Plug load control is the law – or close to it, thanks to California’s Title 24 (see the four-part series here) and ASHRAE Standard 90.1-2013 (I-P).
But, take it from me. It’s also a good idea. It’ll save you money.
Before we get to that, a bit of background. A plug load is the energy used by anything plugged into a standard wall outlet. Now, this excludes major end uses like heating, ventilating, air conditioning (HVAC), lighting, water heating and so on. But everything else – coffee pots, computers, televisions, monitors, smartphone chargers and more – falls into the plug load category.
It’s a big category. In office buildings, more than 25% of the total energy consumed goes to power plug-in devices. Even in the greenest of buildings, plug loads and lighting account for close to half of all energy usage.
Some of that plug load happens because gear is being used. A computer or another device, maybe like the one you’re reading this on, is plugged in and consuming power.
But some of that plug load is just waste. The lights, a computer or a monitor may be on and nobody’s home – literally. Or what’s going out the plug could be due to a vampire load. You know, when a printer is just sitting there, ready to spring into action if you ever need it. That takes power too, just not as much as when the thing is actually running. However, the standby draw is always there, even when a device is supposedly turned off.
Plug load has been growing. Unchecked, it would soon be bigger than any other category. So, regulators and industry worked together to make changes to standards and the like.
Specifically, the changes called that at least 50% of receptacles to be controllable. Team up such a plug with an occupancy schedule, and you wouldn’t have equipment sitting idle while nobody was around to use it. No more rows of glowing red, blue, green or other color LEDs. No more monitors or televisions lighting up empty rooms while consuming tens of watts.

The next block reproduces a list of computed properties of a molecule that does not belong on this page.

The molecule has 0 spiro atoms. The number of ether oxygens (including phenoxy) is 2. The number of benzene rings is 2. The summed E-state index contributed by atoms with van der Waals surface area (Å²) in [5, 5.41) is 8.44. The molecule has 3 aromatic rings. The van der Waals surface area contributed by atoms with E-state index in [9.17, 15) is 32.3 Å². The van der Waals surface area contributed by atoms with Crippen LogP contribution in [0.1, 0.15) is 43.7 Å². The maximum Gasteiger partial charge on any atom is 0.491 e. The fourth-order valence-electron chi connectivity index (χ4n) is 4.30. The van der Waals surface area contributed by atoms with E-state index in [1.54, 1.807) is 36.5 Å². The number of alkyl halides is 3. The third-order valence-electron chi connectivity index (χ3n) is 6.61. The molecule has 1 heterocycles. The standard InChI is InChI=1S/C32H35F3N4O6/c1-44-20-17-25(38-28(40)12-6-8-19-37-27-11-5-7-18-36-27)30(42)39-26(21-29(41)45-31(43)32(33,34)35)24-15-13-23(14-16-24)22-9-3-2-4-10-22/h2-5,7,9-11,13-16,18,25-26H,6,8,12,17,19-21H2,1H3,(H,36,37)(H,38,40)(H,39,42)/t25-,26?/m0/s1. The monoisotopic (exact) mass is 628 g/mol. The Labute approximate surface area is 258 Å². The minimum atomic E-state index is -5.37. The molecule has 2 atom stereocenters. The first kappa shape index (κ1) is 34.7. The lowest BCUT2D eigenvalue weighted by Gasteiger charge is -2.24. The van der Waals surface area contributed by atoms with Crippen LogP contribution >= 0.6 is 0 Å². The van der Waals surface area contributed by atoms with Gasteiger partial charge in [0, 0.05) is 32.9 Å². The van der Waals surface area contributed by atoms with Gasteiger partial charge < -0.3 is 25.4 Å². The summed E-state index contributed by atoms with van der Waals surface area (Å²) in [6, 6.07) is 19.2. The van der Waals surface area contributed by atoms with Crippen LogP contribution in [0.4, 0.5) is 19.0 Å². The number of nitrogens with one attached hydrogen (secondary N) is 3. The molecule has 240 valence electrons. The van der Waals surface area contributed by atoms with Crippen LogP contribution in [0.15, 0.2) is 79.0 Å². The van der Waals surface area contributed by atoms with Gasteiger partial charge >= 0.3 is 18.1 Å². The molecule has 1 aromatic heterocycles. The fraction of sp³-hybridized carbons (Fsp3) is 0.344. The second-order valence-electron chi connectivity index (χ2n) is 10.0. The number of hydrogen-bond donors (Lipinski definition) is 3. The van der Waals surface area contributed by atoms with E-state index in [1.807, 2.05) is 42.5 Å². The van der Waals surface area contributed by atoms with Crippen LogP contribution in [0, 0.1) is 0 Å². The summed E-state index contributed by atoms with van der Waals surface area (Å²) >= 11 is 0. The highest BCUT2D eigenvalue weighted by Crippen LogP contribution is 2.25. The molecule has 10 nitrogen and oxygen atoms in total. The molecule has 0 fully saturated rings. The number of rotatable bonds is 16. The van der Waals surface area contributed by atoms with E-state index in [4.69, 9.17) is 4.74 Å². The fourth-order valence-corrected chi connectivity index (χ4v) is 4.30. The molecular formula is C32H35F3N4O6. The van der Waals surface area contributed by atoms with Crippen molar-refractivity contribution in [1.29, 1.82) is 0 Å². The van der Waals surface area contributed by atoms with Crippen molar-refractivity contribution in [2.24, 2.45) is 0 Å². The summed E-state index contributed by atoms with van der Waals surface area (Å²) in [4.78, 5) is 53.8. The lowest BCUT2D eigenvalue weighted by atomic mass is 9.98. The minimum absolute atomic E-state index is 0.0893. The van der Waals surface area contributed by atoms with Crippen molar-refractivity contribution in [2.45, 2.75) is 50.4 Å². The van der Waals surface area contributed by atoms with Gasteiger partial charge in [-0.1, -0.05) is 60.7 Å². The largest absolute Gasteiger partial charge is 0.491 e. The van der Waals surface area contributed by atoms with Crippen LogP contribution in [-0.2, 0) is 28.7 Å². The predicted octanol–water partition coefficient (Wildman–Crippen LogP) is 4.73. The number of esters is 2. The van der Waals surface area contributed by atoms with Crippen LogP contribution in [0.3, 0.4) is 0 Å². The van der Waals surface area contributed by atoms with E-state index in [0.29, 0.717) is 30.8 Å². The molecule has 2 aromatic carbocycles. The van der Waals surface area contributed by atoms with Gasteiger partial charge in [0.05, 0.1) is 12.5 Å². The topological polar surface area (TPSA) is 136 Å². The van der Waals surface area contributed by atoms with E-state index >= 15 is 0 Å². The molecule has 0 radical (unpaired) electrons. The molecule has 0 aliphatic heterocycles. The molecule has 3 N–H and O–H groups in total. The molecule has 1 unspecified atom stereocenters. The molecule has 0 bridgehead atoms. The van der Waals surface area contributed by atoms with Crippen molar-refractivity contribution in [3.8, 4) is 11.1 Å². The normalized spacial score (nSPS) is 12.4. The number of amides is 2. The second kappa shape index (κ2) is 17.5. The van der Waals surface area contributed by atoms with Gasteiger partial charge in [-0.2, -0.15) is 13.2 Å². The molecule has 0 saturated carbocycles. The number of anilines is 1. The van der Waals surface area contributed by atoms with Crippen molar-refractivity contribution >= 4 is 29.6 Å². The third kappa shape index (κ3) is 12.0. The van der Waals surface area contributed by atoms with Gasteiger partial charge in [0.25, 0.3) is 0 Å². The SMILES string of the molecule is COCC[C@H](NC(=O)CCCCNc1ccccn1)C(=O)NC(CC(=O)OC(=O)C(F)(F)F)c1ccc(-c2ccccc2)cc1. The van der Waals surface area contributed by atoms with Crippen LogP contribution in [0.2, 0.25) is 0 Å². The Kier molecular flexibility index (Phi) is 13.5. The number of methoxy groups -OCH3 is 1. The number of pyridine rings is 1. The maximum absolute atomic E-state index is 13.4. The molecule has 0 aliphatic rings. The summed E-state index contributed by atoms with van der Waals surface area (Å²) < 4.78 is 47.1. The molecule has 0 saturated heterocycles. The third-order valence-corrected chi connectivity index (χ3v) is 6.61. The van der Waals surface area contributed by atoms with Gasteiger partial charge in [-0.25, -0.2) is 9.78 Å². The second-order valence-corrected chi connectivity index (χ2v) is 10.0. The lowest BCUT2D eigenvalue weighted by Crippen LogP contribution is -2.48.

In addition to plug load control, the standards also call for improved metering and monitoring capabilities. California’s Title 24, Part 6, for instance, requires metering be user accessible.
These standards and regulations don’t mean you should immediately rip out an old electrical service or panelboards and put in new ones. But the standards are something to keep in mind.
When that time comes to upgrade or put in a new electrical service, there are a few things to consider. First, look for a solution that offers plug load and lighting control, as well as energy metering. With that combination, you’ll have the control and tools needed to maximize energy savings.
Second, the solution has to meet all the other codes as well. A panelboard, for example, has to meet applicable NEMA, NEC, UL and FCC requirements, just to name a few.
Third, any solution should not require extra space or wiring. If it’s a panelboard, for instance, it should fit within a standard housing and not demand additional cabinets or installation time. After all, you want to be in control and also be positioned to save money. That can be hard to do if you’re spending extra up front getting something installed and running.
For an example of one such solution, check out our Powerlink Intelligent Panelboards. With its capabilities in terms of plug load, automation and other control, the payback for installing a new or retrofitting an existing electrical service can be quick. For ore information, please contact us at email@example.com.